What’s most noticeable is Franz Waxman’s rousing score throughout the film’s Dolby Digital 1.0 surround sound. Then there are the sound effects – waves crashing, timbers being shivered, and enough ritualistic males singing about being a terrible man to make you think you might be one. Overall, audible levels are clear and worthwhile.
8.8 out of 10
Included on the disc are these items:
The vintage short – “The Little Maestro” (runtime: 10:48) is first, which has a vertically challenged man finding himself ensconced in a typical nightclub act’s proceedings. The comedy throughout the short isn’t laugh-out-loud funny, but considering the mugging times in which it was crafted, it is quite enjoyable.
"I’ll show you a Schooner, ya dumb bastard… and
some of dat big-tittied Mermaid shit too!"
The classic cartoon “Little Buck Cheeser” (runtime: 7:40) I wasn’t very fond of, considering the relatively predictable way the mice constructed their spaceship to the moon – made out of cheese. The animation, on the other hand, is staggeringly beautiful, and for its age looks well beyond even my deviant dreams. The short’s flourishes are what really makes it interesting – from the nod to Melies’ own Voyage dans la Lune to the Rocketship straight out of Buck Rodgers. Those are what make the short bearable to sit through.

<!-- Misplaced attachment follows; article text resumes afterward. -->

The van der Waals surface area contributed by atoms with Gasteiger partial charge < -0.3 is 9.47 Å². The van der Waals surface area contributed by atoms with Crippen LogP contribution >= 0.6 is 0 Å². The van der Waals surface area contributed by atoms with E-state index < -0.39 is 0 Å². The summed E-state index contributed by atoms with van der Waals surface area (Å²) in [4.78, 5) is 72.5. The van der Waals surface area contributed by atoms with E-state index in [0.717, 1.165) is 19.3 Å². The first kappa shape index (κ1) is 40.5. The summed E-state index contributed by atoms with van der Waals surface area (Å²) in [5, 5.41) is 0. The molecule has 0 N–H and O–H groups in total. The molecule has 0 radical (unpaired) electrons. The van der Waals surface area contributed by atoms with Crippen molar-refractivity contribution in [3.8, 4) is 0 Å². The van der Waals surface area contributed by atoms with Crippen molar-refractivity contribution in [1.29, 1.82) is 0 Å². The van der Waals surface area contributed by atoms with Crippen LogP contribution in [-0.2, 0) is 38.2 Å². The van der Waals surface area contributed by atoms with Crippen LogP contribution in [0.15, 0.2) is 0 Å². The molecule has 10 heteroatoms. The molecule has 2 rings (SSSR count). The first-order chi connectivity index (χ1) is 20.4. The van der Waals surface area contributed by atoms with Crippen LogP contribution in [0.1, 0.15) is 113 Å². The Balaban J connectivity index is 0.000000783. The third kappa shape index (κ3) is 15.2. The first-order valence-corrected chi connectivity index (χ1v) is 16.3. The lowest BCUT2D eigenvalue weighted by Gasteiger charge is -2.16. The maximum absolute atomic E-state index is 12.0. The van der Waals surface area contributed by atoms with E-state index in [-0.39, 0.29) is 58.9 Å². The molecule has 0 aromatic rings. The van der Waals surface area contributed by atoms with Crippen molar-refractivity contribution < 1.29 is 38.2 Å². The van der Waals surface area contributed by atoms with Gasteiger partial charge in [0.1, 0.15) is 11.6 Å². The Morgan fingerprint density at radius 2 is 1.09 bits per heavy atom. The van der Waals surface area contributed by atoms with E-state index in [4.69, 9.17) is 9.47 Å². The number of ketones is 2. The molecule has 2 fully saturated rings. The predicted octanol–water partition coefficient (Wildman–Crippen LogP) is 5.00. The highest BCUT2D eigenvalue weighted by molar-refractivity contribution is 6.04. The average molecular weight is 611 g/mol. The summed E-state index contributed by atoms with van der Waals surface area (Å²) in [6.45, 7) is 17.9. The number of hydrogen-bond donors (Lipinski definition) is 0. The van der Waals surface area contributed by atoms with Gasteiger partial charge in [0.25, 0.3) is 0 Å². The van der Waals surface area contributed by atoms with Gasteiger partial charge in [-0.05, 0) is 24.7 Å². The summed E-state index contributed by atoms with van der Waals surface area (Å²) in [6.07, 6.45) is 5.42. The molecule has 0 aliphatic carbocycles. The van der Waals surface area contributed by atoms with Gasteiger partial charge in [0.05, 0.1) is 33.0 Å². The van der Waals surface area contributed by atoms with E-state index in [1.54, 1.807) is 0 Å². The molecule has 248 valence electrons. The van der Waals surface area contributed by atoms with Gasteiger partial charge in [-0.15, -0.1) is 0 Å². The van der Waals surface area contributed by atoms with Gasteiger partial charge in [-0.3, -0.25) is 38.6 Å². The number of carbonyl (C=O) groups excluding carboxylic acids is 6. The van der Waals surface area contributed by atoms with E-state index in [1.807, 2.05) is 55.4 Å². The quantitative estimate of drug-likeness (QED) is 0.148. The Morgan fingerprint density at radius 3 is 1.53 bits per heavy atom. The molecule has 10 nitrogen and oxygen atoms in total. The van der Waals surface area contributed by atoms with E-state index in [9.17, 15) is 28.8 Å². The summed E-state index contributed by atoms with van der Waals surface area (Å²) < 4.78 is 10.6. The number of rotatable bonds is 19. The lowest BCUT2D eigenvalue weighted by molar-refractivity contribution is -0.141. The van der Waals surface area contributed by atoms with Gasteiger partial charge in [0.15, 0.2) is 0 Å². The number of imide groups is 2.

There’s also a Leo Is on the Air radio promo (runtime: 12:44) which basically recaps some of the dialogue from the film verbatim. If you’ve watched the film beforehand, it’s absolutely nothing new. The theatrical trailers – one is the Matinee Trailer (runtime: 2:28) and the other the 1946 re-issue Trailer (runtime: 2:46) both have their merits, but I was more particular to the sweeping music and rousing excitement of the 46 re-issue. The Matinee trailer has an old-timey trailer guy imparting his words of wisdom on you, and it’s fairly awesome as well.
Included are English subtitles as well. Typically, these shorts are becoming more and more standard on Warner’s older catalogue titles. Like Tony the Tiger says – they’re great.
8.0 out of 10
Classy and vintage. I’m a huge fan of the artistic drawing of both Tracey and Bartholomew on the cover, looking out towards adventure. It’s simple, easy on the eyes, and gives you a tiny clue into what to expect. For that, I’d say it’s quite effective.
8.7 out of 10